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I am looking for a way to have the Pi create an image of it's SD card and send it off to a networked file share in a repeatable manner, and then resume operations. I imagine that it would need the entire OS in ram during this time, or at have everything mounted in read-only mode, however I am unsure about this - does anyone have ideas or something similar setup?

non-solutions: anything that would require manual intervention, especially physically moving the SD card into something else - this needs to be able to be completely automated.

1

You are correct in that doing a bare metal backup on a running system needs some crafting. I'm thinking of two possible solutions:

  1. Crate a tarbal archive of the filesystem contents and send it away. This isn't exactly a bare metal backup but may be close enough.
  2. Use an OS which runs entirely from RAM. My project Nard SDK does exactly this. After bootup the SD-card is left alone and you can do whatever you want with it.
  • I am already doing the equivalent of #1, but have had issues with the backups not being correct, so I am moving away from that - #2 may work, however I would like a solution that doesn't cripple the Pi 99% of the time and simply toggles between states if possible. – user2813274 Aug 21 '14 at 17:26
  • OK, how about dual booting? The system could reboot into a small RAM-based OS when it's time for backup and then reboot again when the backup has finished, this time into the "ordinary" OS and resume normal operation. – Ronny Nilsson Aug 21 '14 at 18:58
  • That could work, I will need to look into it (and how to control which of the two systems it boots into automatically) – user2813274 Aug 21 '14 at 18:59
  • 1
    One method could be to have two /boot/config.txt and switch between them, but there are a number or other options too. – Ronny Nilsson Aug 21 '14 at 19:03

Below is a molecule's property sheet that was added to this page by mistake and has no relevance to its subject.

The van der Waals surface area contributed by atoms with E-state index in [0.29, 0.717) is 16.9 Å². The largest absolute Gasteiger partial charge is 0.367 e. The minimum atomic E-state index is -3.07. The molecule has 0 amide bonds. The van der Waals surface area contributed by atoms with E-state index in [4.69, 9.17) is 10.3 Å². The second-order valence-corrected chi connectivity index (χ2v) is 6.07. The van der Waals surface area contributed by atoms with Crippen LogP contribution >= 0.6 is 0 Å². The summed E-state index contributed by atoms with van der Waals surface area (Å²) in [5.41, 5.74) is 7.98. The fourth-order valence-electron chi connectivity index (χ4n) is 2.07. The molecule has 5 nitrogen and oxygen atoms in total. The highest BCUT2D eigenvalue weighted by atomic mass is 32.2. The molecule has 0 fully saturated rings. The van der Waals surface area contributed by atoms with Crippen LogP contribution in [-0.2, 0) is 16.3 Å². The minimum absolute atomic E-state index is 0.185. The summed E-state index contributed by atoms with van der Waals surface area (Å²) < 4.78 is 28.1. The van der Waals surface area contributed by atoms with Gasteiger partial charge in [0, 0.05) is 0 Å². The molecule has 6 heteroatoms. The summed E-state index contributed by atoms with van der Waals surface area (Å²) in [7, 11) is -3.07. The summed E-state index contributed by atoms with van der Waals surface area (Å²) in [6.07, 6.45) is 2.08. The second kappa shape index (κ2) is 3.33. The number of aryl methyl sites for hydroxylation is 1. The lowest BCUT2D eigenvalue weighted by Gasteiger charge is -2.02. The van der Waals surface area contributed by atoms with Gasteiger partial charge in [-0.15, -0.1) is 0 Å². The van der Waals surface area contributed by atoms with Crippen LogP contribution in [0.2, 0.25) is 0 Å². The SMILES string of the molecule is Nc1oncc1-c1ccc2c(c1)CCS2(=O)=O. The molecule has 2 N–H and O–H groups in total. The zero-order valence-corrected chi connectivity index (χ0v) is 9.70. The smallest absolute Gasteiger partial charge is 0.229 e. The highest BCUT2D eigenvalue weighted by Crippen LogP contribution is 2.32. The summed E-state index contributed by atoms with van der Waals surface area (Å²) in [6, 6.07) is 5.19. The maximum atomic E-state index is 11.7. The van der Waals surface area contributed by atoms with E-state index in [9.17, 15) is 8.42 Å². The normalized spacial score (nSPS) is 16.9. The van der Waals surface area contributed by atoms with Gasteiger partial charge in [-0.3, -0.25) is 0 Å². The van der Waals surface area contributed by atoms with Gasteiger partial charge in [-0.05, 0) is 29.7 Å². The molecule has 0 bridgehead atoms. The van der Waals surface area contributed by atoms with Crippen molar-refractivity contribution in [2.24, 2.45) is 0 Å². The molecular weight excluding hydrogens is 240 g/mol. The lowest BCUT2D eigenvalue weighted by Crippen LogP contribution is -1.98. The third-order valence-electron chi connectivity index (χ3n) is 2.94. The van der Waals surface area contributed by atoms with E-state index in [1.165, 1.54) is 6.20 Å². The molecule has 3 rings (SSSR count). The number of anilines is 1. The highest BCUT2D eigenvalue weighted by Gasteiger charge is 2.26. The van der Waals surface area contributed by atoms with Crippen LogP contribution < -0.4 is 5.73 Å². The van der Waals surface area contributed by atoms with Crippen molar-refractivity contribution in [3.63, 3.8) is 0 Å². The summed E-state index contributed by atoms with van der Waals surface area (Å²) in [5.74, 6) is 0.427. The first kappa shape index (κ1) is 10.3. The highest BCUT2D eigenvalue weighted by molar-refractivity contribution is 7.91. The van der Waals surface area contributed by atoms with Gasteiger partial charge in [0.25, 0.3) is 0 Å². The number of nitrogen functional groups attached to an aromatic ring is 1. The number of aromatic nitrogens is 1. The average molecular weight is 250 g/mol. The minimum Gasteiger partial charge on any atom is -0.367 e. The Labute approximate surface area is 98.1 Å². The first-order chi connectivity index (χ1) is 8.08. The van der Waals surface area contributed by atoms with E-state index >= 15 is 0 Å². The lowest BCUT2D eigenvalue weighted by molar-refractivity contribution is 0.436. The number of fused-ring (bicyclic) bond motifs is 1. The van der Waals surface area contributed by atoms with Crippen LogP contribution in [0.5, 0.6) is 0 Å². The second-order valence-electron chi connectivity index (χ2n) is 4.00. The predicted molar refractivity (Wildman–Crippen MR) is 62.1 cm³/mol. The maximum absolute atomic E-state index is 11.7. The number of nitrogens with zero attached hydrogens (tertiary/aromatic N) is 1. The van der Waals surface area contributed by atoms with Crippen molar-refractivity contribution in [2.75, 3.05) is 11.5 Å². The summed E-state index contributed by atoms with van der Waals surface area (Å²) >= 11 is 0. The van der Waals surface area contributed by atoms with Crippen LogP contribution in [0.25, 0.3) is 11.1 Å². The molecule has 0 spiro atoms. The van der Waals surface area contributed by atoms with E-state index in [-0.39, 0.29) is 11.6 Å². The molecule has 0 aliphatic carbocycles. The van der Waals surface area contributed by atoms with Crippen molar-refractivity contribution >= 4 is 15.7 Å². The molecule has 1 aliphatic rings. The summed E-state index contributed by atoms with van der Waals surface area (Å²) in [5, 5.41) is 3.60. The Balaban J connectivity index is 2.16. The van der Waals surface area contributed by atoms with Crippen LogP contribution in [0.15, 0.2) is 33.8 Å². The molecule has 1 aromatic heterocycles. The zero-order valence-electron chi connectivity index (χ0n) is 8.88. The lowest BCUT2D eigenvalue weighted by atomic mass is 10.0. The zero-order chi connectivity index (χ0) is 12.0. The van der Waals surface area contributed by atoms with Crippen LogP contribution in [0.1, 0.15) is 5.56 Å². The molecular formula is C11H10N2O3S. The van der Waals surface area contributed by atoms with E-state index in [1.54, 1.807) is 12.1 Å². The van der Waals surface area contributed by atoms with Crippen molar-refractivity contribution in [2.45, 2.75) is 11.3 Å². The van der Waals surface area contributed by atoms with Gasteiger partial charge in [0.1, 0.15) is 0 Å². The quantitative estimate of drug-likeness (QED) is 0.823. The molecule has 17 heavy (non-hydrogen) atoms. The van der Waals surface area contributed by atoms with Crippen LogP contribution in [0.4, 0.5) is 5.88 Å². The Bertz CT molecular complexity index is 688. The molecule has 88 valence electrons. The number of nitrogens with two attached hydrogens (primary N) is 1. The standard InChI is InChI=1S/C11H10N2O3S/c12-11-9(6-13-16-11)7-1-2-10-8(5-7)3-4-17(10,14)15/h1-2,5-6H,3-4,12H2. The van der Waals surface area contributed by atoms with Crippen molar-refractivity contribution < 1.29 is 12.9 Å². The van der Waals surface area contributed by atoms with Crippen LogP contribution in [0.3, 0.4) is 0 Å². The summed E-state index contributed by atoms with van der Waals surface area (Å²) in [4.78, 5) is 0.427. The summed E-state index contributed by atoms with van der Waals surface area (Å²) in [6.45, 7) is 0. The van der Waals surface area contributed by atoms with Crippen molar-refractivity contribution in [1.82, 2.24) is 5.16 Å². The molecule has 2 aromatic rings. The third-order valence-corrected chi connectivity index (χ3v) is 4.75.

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From my linux machine I run

ssh pi@192.168.1.38 sudo dd bs=4M if=/dev/mmcblk0 | gzip -c > raspberry_dd_4M.img.gz

and I just make a point of not doing too much with the pi while its running. 192.168.1.38 is the ip of the Pi

  • and to recover to an SD card on the linux machine gunzip -dc /home/user/raspberry_dd_4M.img.gz | dd bs=4M of=/dev/sdc – rob Aug 20 '14 at 15:08
  • Is there any way to be more sure that you "aren't doing too much" while this is running? i.e. suspend all other threads or something? – user2813274 Aug 20 '14 at 15:10
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You might want to check out the how you create a NOOBS installer, in which you make tarballs from the running operating system:

https://github.com/raspberrypi/noobs

You can then, if you wish, compress those tarballs with xzinto a NOOBS folder structure which can be copied to an SD and either self-install or menu-install if booted from. I have used this process for my own Raspple II distribution of Raspbian if you want to look at that as a template.

The actual commands I use to make the tarballs (modified from the NOOBS docs) is:

mkdir -p /tmp/usbdisk; sudo mount /dev/sda1 /tmp/usbdisk;
sudo rm /tmp/usbdisk/BOOT.TAR &> /dev/null;
pwd="$PWD"; cd /boot; sudo tar -cvpf /tmp/usbdisk/BOOT.TAR .; cd "$pwd";
sudo umount /dev/sda1; rmdir /tmp/usbdisk

mkdir -p /tmp/usbdisk; sudo mount /dev/sda1 /tmp/usbdisk;
sudo rm /tmp/usbdisk/ROOT.TAR &> /dev/null;
sudo tar -cvpf /tmp/usbdisk/ROOT.TAR /* --exclude=proc/* --exclude=sys/* \
--exclude=dev/pts/* --exclude=/tmp/* --exclude=/var/swap --exclude=/boot/*;
sudo umount /dev/sda1; rmdir /tmp/usbdisk

Once you have the tarball, you need to compress it with xz (as explained in the NOOBS link above) if you want to make it usable with NOOBS, which will probably take all day and night on the Pi; if I use max compression (with the -9 -e options), it takes about an hour to compress on my 1.7 GHz mobile i7 with SSD.

Also, if you do want to use the self-install option (silentinstall), the Raspple II build of NOOBS incorporates a bug fix in which, when Ethernet is attached, the progress bar remains visible and the Pi reboots after installation instead of crashing. This bug fix has not made it into a distribution version of NOOBS yet, though it's in the development branch.

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